SCORE:

## How to play

This is an example of a completed Star Battle puzzle. The aim of this particular Star Battle puzzle is to insert one star in to every row, column, and region. Stars can't be adjacent horizontally, vertically or diagonally.
This is another example of a completed Star Battle puzzle. This puzzle is a little bigger, which means we need to insert two stars in to every row, column and region. None of the stars can be adjacent horizontally, vertically or diagonally (even those in the same row/column/region).
This is an example of a starting Star Battle puzzle. Our aim at the start of the puzzle is to pick out cells where we can't insert a star.
In this puzzle we have two regions that are a single cell in height - these are highlighted. We know that these regions must contain a star, which means that none of the other cells in these rows can contain stars. We can mark this by inserting a dot.
We now need to start looking at individual cells. If we were to insert a star in cell 'A', then that would mean that we wouldn't be able to insert a star in cells 'B', 'C', or 'D'. This would mean we would have no more free cells in that region to insert a star, i.e. a contradiction. This means that cell 'A' can't be a star, and we can insert a dot in cell 'A'.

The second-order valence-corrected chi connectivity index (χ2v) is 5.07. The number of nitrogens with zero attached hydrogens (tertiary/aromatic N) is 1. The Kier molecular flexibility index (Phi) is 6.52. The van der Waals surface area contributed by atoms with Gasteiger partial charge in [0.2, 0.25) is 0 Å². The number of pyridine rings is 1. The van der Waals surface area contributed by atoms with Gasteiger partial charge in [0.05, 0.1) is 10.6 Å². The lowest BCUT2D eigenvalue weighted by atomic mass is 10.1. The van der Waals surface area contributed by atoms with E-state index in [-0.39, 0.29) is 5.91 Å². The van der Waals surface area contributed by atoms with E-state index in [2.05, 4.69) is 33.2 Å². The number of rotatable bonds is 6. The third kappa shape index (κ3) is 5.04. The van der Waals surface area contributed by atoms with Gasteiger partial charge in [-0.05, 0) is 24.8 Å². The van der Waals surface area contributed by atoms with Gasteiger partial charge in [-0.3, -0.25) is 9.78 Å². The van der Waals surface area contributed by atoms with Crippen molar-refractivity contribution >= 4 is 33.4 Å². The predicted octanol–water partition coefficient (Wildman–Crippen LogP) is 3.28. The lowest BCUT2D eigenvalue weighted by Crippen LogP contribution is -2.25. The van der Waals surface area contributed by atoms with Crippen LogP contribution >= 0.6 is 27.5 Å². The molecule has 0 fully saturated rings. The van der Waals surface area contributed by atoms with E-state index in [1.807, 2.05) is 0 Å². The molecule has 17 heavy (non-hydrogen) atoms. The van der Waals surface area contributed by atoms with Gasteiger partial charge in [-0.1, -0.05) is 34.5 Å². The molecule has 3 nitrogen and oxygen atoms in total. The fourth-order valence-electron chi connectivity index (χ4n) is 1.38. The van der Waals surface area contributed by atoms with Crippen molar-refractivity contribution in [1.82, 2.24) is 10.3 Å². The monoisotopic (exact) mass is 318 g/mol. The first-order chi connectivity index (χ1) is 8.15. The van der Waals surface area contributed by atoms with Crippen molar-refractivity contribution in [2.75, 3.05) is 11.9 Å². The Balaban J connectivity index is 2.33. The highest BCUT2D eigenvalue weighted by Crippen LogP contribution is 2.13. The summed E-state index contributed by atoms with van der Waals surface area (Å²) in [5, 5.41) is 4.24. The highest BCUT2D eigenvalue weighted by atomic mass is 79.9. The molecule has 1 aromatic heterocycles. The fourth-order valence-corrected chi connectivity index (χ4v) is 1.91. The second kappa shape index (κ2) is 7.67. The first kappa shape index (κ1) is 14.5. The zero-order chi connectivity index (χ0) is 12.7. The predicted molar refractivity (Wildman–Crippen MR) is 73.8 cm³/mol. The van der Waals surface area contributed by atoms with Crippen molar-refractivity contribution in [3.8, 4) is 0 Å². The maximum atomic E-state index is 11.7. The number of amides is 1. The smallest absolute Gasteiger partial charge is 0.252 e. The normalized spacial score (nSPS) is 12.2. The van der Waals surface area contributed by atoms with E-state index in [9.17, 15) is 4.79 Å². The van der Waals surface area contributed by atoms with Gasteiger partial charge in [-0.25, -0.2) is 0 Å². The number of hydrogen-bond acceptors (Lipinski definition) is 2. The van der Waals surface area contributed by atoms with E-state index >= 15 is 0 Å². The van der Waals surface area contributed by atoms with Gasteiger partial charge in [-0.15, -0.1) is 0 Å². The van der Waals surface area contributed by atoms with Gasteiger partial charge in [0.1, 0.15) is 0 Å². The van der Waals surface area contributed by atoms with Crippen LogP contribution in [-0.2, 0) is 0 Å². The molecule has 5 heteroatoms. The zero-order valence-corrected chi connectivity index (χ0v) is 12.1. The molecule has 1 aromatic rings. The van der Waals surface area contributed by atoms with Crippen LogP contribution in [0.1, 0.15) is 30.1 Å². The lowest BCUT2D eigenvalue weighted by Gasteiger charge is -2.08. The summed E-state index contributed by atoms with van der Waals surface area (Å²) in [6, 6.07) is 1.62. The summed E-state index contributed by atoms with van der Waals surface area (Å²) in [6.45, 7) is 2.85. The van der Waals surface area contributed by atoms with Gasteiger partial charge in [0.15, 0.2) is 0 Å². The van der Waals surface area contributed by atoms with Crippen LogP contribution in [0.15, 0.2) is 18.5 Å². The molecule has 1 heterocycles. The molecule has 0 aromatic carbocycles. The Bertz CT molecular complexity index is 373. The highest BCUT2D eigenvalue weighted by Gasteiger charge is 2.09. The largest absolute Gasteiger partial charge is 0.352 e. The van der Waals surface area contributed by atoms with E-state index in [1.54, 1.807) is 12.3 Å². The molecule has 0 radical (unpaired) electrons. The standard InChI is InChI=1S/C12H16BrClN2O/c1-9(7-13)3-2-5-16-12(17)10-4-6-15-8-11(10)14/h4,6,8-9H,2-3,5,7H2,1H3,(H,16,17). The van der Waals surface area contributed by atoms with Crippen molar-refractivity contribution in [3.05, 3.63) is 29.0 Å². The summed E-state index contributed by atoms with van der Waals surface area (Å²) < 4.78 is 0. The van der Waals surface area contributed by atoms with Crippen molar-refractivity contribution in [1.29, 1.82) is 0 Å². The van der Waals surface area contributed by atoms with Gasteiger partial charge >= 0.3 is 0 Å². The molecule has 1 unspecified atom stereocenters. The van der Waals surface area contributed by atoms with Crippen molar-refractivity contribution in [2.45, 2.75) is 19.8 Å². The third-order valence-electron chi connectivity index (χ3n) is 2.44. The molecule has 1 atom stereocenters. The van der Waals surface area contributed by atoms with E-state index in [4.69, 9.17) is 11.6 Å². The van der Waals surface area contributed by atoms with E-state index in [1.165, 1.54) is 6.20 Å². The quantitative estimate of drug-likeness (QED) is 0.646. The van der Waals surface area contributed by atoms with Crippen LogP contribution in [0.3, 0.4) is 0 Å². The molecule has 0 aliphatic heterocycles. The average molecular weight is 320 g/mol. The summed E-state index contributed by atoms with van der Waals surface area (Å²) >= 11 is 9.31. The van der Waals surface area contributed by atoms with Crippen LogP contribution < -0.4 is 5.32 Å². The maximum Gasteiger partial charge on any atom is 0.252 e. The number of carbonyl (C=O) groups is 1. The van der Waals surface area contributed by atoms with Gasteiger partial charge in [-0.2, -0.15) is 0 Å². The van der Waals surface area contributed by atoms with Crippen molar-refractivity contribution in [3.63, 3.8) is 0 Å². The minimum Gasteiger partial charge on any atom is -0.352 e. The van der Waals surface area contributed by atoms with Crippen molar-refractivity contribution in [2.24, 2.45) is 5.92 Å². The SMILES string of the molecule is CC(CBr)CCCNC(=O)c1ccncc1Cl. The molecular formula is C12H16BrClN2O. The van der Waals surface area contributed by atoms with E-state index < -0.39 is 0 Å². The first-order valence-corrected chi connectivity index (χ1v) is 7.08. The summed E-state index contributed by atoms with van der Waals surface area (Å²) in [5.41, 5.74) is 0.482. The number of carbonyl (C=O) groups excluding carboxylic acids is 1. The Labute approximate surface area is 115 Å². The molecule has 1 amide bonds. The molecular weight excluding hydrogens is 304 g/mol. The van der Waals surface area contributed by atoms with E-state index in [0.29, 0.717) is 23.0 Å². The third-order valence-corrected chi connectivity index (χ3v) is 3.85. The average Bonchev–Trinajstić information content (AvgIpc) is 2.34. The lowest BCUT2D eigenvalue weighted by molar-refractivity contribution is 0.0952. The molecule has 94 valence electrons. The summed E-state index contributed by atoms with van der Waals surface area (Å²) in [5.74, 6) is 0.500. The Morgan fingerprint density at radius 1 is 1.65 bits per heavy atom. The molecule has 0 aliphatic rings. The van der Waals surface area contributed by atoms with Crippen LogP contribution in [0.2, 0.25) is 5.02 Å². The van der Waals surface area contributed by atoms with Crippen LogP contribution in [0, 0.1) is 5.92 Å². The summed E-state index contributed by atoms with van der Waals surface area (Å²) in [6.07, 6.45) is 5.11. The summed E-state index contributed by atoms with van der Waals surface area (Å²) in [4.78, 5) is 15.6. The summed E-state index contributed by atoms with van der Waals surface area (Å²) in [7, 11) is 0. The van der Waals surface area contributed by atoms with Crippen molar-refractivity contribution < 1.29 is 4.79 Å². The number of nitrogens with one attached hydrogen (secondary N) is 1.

This also means that cell 'E' must be a star - it is the only free cell left in that region. We will mark the surrounding cells with a dot since we can't have two stars adjacent horizontally, vertically or diagonally. Since we can only have one star in each row/column, we will also mark the cells in the same row and column with a dot.
Now that we have done that, we can see there are another two regions that only have a single cell available. We will insert a star in these cells, and mark the surrounding cells and the other cells in the same row/coumn with a dot.